By / July 16, 2007

Marine Corps officials are tackling a handful of key V-22 Osprey maintenance problems as they prepare to deploy the tiltrotor to Iraq this fall, according to an internal service bulletin obtained by Inside the Navy.

The problems affect various parts of the V-22, including the ice-protection system, the flight-control computer and the air-cycle machine that is important for flying in hot climates. The June bulletin, which sums up discussions held in April, says it is "imperative" for officials to fully understand and resolve the issues.

"Failure to bring these issues to closure quickly will run the risk of significantly impacting aircraft material condition, reducing readiness, increasing supply costs, and degrading the aircraft's ability to support the full scope of operational missions and taskings once in theater," says the bulletin.

Marine Corps spokesman Maj. Eric Dent downplayed the message, noting every Marine aircraft program monitors maintenance items and factors that degrade readiness.

"There are no new issues here, and most have already been discussed publicly in various forums," Dent said. "More importantly, there are mitigation and improvement plans in place for all of these issues."

The V-22 remains on schedule to deploy to Iraq in September, Dent said.

Looking back over a nine-month period, the message says "Block B" V-22s -- the version headed to Iraq -- have been on average 79.3 percent "mission capable" and 62.1 percent "full mission capable." That is better than older "Block A" V-22s, which were on average 47.8 percent "mission capable" and 34.9 percent "full mission capable." But readiness rates for the new V-22s will likely decrease in Iraq, the message notes.

"Based on the historical data available, there is a reason for concern with regard to aircraft readiness and availability as our Block B aircraft begin to reach the flight hour thresholds we have on our Block A aircraft, thresholds we will reach more quickly with the addition of sustained high tempo operations in [Operation Iraqi Freedom]," the message says.

The ice-protection system, the top concern listed, has faced "numerous problems/discrepancies," the message says. The fragility of this system has led to many problems -- with wiring as well as parts that wear out too soon or fail. These problems have been hard to troubleshoot, the message says.

There have also been problems with the flight-control computer and swashplate actuators, which are supposed to help the pilot control rotor movements. Most of the computer problems are likely caused by electrical faults, the bulletin says. The swashplate problems are due to leaky seals, worn out parts and moisture intrusion.

Air-cycle machines in V-22s have often failed because the ingestion of dirt and debris caused bearings to fail prematurely, the bulletin says. There are plans for a new, improved filter that Bell-Boeing would introduce in September 2008, the message says. In the long term, design changes could be needed, too. A team of experts is developing tactics, techniques and procedures to help safeguard the V-22 from dust and sand particles in Iraq, program officials said last month at the Paris Air Show.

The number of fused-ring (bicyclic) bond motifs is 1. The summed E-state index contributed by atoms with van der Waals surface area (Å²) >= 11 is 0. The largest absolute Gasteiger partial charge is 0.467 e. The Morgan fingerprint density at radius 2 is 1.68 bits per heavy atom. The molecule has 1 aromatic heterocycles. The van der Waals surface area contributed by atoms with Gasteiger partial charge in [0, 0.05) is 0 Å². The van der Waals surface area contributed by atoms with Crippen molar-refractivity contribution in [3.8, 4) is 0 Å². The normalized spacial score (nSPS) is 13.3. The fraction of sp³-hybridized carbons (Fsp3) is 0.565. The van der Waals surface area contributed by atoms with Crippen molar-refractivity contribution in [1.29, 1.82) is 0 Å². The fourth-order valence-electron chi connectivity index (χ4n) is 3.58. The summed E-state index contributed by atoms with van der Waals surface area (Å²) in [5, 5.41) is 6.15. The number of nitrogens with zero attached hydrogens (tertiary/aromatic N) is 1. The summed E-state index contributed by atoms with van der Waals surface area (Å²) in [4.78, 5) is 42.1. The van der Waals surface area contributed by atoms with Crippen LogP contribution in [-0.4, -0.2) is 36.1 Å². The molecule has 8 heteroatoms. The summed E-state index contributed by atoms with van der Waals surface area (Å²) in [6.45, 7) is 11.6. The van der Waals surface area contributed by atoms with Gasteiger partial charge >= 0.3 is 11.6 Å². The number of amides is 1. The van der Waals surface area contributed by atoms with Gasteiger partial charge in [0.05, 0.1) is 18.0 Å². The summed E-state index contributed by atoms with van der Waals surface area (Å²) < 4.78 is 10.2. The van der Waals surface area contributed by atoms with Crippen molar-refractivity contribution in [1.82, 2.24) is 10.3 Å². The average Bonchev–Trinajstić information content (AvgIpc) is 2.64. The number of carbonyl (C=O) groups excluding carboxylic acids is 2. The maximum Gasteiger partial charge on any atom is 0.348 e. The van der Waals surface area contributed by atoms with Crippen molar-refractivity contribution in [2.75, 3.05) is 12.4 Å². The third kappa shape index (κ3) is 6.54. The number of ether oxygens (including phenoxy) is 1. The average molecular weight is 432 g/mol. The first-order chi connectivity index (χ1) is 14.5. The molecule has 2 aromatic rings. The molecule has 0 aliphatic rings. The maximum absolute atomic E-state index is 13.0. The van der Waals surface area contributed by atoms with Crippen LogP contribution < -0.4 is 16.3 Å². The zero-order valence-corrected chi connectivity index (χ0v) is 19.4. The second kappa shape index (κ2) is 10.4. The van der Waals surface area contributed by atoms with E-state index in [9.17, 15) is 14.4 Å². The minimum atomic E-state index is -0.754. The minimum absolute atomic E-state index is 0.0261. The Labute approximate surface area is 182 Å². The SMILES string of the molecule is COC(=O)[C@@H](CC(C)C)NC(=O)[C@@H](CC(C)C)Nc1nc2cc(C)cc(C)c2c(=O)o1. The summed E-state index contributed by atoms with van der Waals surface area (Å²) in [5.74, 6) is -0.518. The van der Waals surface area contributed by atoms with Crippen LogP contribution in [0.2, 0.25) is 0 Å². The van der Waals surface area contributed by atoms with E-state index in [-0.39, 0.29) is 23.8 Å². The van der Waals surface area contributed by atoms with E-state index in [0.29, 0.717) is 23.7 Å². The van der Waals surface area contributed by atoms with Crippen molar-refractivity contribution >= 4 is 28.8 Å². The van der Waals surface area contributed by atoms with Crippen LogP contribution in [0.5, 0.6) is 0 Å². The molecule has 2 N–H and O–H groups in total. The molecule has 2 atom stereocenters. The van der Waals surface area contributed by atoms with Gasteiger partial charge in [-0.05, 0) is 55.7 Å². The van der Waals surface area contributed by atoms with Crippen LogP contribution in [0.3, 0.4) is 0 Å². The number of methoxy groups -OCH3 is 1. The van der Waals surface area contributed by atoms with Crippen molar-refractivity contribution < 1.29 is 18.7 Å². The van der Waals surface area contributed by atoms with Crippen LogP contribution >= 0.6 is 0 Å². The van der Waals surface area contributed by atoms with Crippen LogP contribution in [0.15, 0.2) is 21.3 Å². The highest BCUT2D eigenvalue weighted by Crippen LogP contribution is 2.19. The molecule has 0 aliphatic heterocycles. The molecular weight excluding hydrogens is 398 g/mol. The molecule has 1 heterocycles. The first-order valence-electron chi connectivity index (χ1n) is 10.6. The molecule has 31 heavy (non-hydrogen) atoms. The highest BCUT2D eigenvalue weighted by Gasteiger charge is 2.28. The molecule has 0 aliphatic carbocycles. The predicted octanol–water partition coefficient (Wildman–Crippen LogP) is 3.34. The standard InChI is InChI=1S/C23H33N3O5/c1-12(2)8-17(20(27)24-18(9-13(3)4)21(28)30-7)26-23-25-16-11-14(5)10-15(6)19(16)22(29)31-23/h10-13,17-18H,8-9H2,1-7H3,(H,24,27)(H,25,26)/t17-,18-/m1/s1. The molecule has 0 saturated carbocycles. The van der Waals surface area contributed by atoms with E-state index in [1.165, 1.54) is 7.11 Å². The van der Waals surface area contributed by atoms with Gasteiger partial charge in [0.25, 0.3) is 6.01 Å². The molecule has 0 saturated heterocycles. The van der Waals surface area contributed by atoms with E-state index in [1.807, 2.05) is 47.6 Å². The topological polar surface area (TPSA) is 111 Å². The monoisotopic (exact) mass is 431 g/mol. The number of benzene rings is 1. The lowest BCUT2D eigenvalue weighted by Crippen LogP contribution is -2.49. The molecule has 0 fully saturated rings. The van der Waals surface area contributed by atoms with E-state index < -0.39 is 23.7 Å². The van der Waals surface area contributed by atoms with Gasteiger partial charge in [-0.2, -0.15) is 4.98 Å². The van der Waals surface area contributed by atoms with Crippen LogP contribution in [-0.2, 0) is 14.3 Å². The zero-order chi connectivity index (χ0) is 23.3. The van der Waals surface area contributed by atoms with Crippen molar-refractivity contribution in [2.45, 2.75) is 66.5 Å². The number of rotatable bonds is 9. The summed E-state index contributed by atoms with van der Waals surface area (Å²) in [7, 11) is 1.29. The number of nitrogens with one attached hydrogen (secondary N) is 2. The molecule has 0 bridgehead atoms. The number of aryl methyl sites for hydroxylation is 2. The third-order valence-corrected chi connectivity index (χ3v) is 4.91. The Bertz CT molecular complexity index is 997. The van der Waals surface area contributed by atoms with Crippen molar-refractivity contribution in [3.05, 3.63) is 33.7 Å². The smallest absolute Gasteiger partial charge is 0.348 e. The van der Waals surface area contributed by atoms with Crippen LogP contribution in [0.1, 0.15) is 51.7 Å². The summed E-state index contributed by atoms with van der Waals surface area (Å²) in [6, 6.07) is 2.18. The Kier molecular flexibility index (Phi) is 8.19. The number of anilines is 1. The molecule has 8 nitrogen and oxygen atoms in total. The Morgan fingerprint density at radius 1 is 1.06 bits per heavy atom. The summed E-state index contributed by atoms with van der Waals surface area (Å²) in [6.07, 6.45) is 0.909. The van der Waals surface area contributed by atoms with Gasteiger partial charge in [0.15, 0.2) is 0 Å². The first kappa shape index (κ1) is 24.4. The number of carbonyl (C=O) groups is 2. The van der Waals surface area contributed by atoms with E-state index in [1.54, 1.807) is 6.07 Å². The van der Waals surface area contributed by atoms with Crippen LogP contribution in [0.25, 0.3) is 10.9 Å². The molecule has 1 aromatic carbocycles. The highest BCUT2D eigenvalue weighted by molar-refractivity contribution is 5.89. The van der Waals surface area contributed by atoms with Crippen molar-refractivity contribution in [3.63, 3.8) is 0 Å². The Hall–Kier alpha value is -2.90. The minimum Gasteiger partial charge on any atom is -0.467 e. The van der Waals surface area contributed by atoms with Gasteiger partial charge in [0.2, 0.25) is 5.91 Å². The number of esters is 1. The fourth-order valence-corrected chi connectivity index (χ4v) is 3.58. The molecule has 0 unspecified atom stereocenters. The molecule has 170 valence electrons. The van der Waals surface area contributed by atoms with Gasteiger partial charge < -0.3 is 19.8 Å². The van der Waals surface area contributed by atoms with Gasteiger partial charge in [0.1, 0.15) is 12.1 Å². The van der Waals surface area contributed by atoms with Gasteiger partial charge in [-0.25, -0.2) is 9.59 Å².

The air-cycle machine problem "will negatively impact ability to fly in hot climates, and may negatively impact avionics system cooling creating further readiness degradation," the message says.

If spare parts are available in adequate quantities, this should not be a long-term, major problem, but it would hurt aircraft readiness and availability because V-22s would need to be on the ground to have parts replaced, the message says. "If not properly managed, this could very well be the item that has the greatest potential to adversely affect operational capabilities while deployed forward," the bulletin says.

The message also cites reliability issues with the aircraft's infrared suppressor, problems with the pitch-control-link bearings and difficulties with the Engine Air Particle Separator (EAPS). A possible upgrade for the EAPS, which is designed to filter out dirt and debris, is "at least one year away," the message says.

Overall, the V-22 is doing well, Dent said.

"We have seen continuous improvement in reliability and performance of the aircraft," he said.

The bulletin says there are "adequate solutions" for two separate problems with the nose gear and fuel leaks. Dent said nose-landing-gear modifications have been delivered to the fleet and will be installed prior to deployment, if they have not been already. Also, Dent said a fix for fuel leaks has already been installed on several Marine Corps V-22s and will be on all of the Marine squadron's aircraft prior to deployment.

Bell Helicopter Textron and Boeing make the V-22. Bell spokesman Bob Leder referred questions to program officials. -- Christopher J. Castelli